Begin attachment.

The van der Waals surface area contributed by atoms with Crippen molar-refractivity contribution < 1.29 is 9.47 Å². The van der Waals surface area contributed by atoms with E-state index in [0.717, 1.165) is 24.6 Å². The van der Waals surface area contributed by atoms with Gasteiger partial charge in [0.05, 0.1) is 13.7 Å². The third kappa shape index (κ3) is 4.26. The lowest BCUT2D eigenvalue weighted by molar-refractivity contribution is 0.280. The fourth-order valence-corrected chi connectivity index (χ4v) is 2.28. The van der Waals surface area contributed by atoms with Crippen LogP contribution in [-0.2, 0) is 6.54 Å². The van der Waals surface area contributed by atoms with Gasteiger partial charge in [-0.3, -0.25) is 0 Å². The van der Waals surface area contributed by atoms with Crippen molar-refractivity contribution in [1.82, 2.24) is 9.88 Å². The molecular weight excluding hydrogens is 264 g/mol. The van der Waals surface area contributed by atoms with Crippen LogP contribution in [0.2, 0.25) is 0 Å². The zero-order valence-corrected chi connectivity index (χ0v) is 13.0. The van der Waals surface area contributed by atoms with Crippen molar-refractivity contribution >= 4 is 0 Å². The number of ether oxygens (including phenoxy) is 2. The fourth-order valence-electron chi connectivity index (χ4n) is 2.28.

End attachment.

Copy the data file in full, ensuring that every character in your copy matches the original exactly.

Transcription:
The van der Waals surface area contributed by atoms with Crippen molar-refractivity contribution < 1.29 is 9.47 Å². The van der Waals surface area contributed by atoms with E-state index in [0.717, 1.165) is 24.6 Å². The van der Waals surface area contributed by atoms with Gasteiger partial charge in [0.05, 0.1) is 13.7 Å². The third kappa shape index (κ3) is 4.26. The lowest BCUT2D eigenvalue weighted by molar-refractivity contribution is 0.280. The fourth-order valence-corrected chi connectivity index (χ4v) is 2.28. The van der Waals surface area contributed by atoms with Crippen LogP contribution in [-0.2, 0) is 6.54 Å². The van der Waals surface area contributed by atoms with Gasteiger partial charge in [-0.3, -0.25) is 0 Å². The van der Waals surface area contributed by atoms with Crippen molar-refractivity contribution in [1.82, 2.24) is 9.88 Å². The molecular weight excluding hydrogens is 264 g/mol. The van der Waals surface area contributed by atoms with Crippen LogP contribution in [0.2, 0.25) is 0 Å². The zero-order valence-corrected chi connectivity index (χ0v) is 13.0. The van der Waals surface area contributed by atoms with Crippen molar-refractivity contribution >= 4 is 0 Å². The number of ether oxygens (including phenoxy) is 2. The fourth-order valence-electron chi connectivity index (χ4n) is 2.28.